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Semiramis Lebanese Cuisine [Pictures]

Semiramis Lebanese Cuisine [Pictures]
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  • Semiramis Lebanese Cuisine [Pictures]

    Post #1 - March 17th, 2005, 12:15 am
    Post #1 - March 17th, 2005, 12:15 am Post #1 - March 17th, 2005, 12:15 am
    LTH,

    So there I was happily sitting at my desk counting the ants in my ant farm, I think three may have gone South, and the phone rings........brrrrrrinnnnng, brrrrrriiinnnng. Who should it be but M'th'su to tell me about his morning run, which if you know me is quite humorous.

    Just when I think Mike has lost, at least, a couple of his marbles he gets to the meat of the conversation, or should I say the shawerma, a new restaurant has opened in the Shawerma King space and did I want to meet him for lunch. The restaurant in question, Semiramis had, in fact, opened that very morning.

    No day one jitters at Semiramis, the owner, Joseph, had owned ZouZou past home of the ReneG approved French fries sprinkled with sumac, served with garlic mousse, and currently owns Leo's Lunchroom. Speaking of fries, Joseph said he plans on serving fries in the very near future, in the same fashion as ZouZou.

    Joseph completely remodeled the space resulting in two open, airy, and spotlessly clean rooms. One which houses the kitchen, including delicious looking, and tasting, shawerma.
    Image

    We split a very tasty Lamb and Beef Chawarma Special w/roasted eggplant, red cabbage, tomato, pickle, tahini and harrissa.
    Image

    The marinated rotisserie chicken, served with thin lavosh and garlic sauce, the same garlic mousse as at ZouZou, was excellent and, at $3.75 for half, $5.50 for whole, a heck of a deal.
    Image

    Mike and I also tried a couple of daily specials.
    Image

    Fasouyla Bayda, white beans with tender lamb was very flavorful.
    (Picture taken by Mike S)
    Image

    Sambusik, ground meat encased in a flaky crust served with yogurt, is something I'll order whenever available.
    Image

    Of the dishes we tried the Dahoud Basha was my least favorite. I liked the tomato sauce, thought the flavor of the meatball good, but the meatball itself seemed dry, especially in the center.
    (Picture taken by Mike S)
    Image

    Joseph completely remodeled, the dining room is now quite comfortable.
    Image

    The two tables in the window would be a very nice place to while away the afternoon drinking Arabic coffee w/cardamom, munching olives and pickled turnip.
    Image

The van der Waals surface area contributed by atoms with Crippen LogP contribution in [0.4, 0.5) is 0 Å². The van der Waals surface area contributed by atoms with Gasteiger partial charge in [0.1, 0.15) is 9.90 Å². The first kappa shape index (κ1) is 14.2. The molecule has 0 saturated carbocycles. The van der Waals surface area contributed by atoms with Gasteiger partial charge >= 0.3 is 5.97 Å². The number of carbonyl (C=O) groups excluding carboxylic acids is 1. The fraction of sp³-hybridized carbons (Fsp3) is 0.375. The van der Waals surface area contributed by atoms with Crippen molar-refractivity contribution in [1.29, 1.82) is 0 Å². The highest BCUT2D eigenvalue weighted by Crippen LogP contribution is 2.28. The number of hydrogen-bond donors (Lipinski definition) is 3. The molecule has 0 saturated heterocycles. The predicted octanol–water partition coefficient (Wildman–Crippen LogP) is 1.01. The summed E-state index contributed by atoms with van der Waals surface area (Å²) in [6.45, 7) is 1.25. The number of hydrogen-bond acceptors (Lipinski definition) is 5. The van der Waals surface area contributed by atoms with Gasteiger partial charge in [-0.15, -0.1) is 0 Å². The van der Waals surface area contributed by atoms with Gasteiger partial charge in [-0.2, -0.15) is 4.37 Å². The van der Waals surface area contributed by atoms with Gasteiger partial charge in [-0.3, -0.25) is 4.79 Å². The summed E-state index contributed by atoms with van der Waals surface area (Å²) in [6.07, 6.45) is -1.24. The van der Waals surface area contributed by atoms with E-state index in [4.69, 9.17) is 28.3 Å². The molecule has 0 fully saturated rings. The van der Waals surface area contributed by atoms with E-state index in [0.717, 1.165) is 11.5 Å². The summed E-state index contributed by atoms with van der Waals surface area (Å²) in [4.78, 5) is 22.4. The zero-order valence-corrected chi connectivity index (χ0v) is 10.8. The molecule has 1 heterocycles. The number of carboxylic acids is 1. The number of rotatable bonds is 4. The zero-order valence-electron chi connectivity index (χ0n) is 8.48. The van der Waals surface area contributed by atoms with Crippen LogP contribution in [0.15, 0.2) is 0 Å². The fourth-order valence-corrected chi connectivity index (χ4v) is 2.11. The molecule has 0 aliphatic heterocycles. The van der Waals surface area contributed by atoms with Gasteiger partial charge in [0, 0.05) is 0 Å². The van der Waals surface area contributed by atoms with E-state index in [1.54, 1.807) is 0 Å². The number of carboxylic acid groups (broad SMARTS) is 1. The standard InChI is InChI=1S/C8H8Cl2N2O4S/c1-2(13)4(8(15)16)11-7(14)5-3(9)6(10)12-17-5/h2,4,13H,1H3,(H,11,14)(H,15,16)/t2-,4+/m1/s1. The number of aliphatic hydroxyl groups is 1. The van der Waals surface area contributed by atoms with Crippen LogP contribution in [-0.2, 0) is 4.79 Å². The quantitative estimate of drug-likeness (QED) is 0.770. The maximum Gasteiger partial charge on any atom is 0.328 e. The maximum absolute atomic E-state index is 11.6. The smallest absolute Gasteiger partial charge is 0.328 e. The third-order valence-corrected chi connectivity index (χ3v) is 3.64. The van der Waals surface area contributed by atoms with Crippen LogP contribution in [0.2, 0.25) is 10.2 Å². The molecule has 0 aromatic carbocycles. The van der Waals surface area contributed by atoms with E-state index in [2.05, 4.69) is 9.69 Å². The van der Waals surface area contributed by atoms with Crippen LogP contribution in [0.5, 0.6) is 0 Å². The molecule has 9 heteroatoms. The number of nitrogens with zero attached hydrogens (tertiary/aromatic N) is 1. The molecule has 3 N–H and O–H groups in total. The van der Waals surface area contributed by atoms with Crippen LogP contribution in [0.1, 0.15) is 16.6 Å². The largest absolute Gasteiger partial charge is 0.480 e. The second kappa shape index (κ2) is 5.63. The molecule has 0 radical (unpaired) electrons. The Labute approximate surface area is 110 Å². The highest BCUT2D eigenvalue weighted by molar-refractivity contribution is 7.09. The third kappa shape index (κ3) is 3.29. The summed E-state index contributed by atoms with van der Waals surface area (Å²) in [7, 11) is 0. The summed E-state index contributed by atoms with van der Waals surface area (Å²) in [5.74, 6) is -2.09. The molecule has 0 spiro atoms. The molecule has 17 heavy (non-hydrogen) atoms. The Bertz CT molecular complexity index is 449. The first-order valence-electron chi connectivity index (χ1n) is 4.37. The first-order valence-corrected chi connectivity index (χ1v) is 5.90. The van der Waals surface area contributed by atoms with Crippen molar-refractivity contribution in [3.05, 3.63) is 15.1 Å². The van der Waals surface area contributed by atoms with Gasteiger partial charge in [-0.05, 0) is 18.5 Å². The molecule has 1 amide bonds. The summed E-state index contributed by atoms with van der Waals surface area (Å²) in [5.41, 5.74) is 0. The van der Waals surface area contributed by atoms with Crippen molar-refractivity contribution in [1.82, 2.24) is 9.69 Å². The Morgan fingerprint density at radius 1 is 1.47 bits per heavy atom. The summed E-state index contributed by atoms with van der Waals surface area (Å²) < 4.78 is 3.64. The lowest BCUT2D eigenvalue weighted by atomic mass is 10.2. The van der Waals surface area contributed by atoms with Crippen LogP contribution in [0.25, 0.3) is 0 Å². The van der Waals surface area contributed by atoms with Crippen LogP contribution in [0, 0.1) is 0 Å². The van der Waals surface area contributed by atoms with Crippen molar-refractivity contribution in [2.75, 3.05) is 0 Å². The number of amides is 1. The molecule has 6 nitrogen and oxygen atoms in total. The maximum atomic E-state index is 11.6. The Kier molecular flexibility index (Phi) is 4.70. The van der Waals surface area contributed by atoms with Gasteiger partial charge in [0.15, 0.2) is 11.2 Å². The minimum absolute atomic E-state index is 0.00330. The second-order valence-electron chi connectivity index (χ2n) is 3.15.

Service was pleasant and, given it was their first day in business, surprisingly efficient. Semiramis is one of the rare casual Middle Eastern spots that do not seem to mind BYOB, at least judging by the warm reception a group of 6 men received when they walked in with wine and beer.

    I'm looking forward to many return visits to Semiramis, and am very happy Mike spotted the opening on his jog. Almost enough to make me take up running, Almost. :)

    Enjoy,
    Gary

    Semiramis
    4639-41 N Kedzie
    Chicago, IL 60625
    773-279-8900
    11am - 10pm
    Monday - Saturday
    Last edited by G Wiv on February 25th, 2008, 11:51 am, edited 1 time in total.
    Hold my beer . . .

    Low & Slow
  • Post #2 - March 17th, 2005, 8:52 am
    Post #2 - March 17th, 2005, 8:52 am Post #2 - March 17th, 2005, 8:52 am
    Wow, nice pics. I think I just found something to do on Saturday morning.
  • Post #3 - March 17th, 2005, 9:07 am
    Post #3 - March 17th, 2005, 9:07 am Post #3 - March 17th, 2005, 9:07 am
    Gary,

    Excellent pics. This place looks wonderful. More Lebanese food makes me a happy man. I am so glad that this spot didn't turn into a cell phone/phone card store.

    Do you know if they're using Al-Khaymeih lavosh? I would imagine that they are.

    Best,
    Michael
  • Post #4 - March 17th, 2005, 9:39 am
    Post #4 - March 17th, 2005, 9:39 am Post #4 - March 17th, 2005, 9:39 am
    Gary,

    I think (and I'm sure that someone more knowledgeable than I will correct me if I'm wrong) that the garlic spread is called toum. Sounds great.

    btw, did you happen to notice anything interesting on the veggie front?
  • Post #5 - March 17th, 2005, 10:46 am
    Post #5 - March 17th, 2005, 10:46 am Post #5 - March 17th, 2005, 10:46 am